Although most of the songs are more than 60 years old, "Jelly's Last Jam" is an original, exuberant and sometimes outrageous new American musical. And while it's rooted in the New Orleans jazz of the '20s, "Jelly" is a quintessentially '90s show. It's brash, vivacious, a little Angst-ridden and staged to within an inch of its life--all without ever being actually dangerous. If Broadway has room for an other big, splashy, tuneful crowd-pleaser, here it is.

Although most of the songs are more than 60 years old, “Jelly’s Last Jam” is an original, exuberant and sometimes outrageous new American musical. And while it’s rooted in the New Orleans jazz of the ’20s, “Jelly” is a quintessentially ’90s show. It’s brash, vivacious, a little Angst-ridden and staged to within an inch of its life–all without ever being actually dangerous. If Broadway has room for an other big, splashy, tuneful crowd-pleaser, here it is.

“Jelly” marks the Broadway debut of George C. Wolfe, a director with a sensibility that’s at once in-your-face and congenial–an appealing combination, particularly for a musical in which the hero’s lovability quotient falls somewhere between Joey Evans and Sweeney Todd.

Wolfe also happens to be the author of the show’s book, which is conventional at best and completely falls apart in the brief second act.

Nevertheless, a show starring Gregory Hines and Savion Glover will showcase the best tap dancing to be seen anywhere. And Hines gives a nimble, suave yet impassioned performance as the pioneer jazz composer, pianist and bandleader Jelly Roll Morton.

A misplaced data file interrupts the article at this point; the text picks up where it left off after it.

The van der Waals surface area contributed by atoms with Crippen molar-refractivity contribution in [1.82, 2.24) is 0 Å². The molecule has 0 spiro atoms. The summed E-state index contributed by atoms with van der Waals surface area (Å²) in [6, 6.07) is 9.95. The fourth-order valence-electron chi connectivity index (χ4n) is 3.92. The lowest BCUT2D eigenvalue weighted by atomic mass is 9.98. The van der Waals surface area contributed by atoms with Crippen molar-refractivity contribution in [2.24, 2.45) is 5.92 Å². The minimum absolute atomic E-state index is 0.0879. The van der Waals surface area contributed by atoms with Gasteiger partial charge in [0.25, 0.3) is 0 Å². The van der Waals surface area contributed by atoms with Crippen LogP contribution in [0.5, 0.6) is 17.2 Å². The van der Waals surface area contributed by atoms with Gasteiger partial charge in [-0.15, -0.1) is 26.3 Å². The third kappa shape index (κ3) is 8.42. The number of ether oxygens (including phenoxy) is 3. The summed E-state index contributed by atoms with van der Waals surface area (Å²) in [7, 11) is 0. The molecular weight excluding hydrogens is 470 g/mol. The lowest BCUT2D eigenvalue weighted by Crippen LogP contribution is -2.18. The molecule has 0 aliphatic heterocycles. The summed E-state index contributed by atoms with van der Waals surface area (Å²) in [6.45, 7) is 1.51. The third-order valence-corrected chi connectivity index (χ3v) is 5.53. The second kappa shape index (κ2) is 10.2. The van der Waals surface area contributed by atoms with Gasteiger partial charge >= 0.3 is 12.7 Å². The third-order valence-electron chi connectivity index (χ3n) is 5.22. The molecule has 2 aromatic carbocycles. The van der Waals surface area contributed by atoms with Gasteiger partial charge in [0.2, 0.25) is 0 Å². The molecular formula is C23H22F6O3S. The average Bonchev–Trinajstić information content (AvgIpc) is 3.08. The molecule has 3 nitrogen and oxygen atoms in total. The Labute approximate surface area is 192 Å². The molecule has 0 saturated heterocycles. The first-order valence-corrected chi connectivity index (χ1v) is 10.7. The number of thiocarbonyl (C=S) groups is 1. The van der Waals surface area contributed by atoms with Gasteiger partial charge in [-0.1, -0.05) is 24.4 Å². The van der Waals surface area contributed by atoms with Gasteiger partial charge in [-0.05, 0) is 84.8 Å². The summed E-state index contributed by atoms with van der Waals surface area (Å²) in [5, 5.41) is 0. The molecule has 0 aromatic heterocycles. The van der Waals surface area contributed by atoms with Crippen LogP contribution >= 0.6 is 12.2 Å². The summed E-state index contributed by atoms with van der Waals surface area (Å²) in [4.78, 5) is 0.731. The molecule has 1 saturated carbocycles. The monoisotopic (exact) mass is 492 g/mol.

Hines generates energy from his fingers and toes; it’s hard to believe anything negative could emanate from someone so dedicated to joyful high performance. But in Jelly Roll, he’s met his match: a complex character with a real mean streak.

Reduced to its essentials, “Jelly” reads like a cliched biotuner: Famous guy dies and lands in purgatory, where a skeptical intermediary reviews the evidence to determine in which direction the dearly departed should be sent.

True to form, there’s much more pleasure in the scenes in which the hero seems assuredly hell-bound than in the ones where he finds himself perilously close to self-awareness and rehabilitation.

A child of privilege, Morton was raised in a snobby Creole family. Classically trained, the young Jelly (Glover) finds escape playing piano in lowdown Storyville brothels and barrelhouses.